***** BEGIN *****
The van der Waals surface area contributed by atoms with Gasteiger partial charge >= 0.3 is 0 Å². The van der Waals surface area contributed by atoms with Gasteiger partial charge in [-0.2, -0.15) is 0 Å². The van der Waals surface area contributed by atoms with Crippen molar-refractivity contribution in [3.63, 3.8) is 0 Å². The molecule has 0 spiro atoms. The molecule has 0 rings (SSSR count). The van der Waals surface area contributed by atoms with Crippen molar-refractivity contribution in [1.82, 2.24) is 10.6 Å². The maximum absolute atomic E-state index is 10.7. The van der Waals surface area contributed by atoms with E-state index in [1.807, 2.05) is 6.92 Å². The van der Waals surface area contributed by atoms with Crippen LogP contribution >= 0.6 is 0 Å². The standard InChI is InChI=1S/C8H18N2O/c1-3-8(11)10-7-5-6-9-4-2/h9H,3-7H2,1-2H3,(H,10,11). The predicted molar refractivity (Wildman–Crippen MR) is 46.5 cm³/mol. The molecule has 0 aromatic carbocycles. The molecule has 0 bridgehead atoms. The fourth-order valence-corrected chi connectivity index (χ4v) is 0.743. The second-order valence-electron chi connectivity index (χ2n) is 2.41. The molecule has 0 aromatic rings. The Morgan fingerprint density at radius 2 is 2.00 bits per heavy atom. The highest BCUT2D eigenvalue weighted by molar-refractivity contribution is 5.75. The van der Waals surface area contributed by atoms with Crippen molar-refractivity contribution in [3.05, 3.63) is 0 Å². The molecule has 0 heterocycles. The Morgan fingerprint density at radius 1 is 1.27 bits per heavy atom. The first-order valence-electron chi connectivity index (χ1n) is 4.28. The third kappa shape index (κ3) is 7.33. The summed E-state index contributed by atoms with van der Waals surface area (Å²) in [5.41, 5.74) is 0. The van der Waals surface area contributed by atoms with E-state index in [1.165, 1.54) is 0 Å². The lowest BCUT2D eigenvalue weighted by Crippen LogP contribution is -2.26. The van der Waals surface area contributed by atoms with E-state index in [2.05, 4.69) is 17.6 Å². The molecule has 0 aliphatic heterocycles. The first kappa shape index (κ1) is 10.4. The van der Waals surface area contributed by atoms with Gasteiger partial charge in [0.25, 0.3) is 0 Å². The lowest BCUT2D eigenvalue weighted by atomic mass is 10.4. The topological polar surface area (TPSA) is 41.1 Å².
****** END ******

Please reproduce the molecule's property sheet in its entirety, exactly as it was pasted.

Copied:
The van der Waals surface area contributed by atoms with Gasteiger partial charge >= 0.3 is 0 Å². The van der Waals surface area contributed by atoms with Gasteiger partial charge in [-0.2, -0.15) is 0 Å². The van der Waals surface area contributed by atoms with Crippen molar-refractivity contribution in [3.63, 3.8) is 0 Å². The molecule has 0 spiro atoms. The molecule has 0 rings (SSSR count). The van der Waals surface area contributed by atoms with Crippen molar-refractivity contribution in [1.82, 2.24) is 10.6 Å². The maximum absolute atomic E-state index is 10.7. The van der Waals surface area contributed by atoms with E-state index in [1.807, 2.05) is 6.92 Å². The van der Waals surface area contributed by atoms with Crippen LogP contribution >= 0.6 is 0 Å². The standard InChI is InChI=1S/C8H18N2O/c1-3-8(11)10-7-5-6-9-4-2/h9H,3-7H2,1-2H3,(H,10,11). The predicted molar refractivity (Wildman–Crippen MR) is 46.5 cm³/mol. The molecule has 0 aromatic carbocycles. The molecule has 0 bridgehead atoms. The fourth-order valence-corrected chi connectivity index (χ4v) is 0.743. The second-order valence-electron chi connectivity index (χ2n) is 2.41. The molecule has 0 aromatic rings. The Morgan fingerprint density at radius 2 is 2.00 bits per heavy atom. The highest BCUT2D eigenvalue weighted by molar-refractivity contribution is 5.75. The van der Waals surface area contributed by atoms with Crippen molar-refractivity contribution in [3.05, 3.63) is 0 Å². The molecule has 0 heterocycles. The Morgan fingerprint density at radius 1 is 1.27 bits per heavy atom. The first-order valence-electron chi connectivity index (χ1n) is 4.28. The third kappa shape index (κ3) is 7.33. The summed E-state index contributed by atoms with van der Waals surface area (Å²) in [5.41, 5.74) is 0. The van der Waals surface area contributed by atoms with E-state index in [1.165, 1.54) is 0 Å². The lowest BCUT2D eigenvalue weighted by Crippen LogP contribution is -2.26. The van der Waals surface area contributed by atoms with E-state index in [2.05, 4.69) is 17.6 Å². The molecule has 0 aliphatic heterocycles. The first kappa shape index (κ1) is 10.4. The van der Waals surface area contributed by atoms with Gasteiger partial charge in [0.25, 0.3) is 0 Å². The lowest BCUT2D eigenvalue weighted by atomic mass is 10.4. The topological polar surface area (TPSA) is 41.1 Å².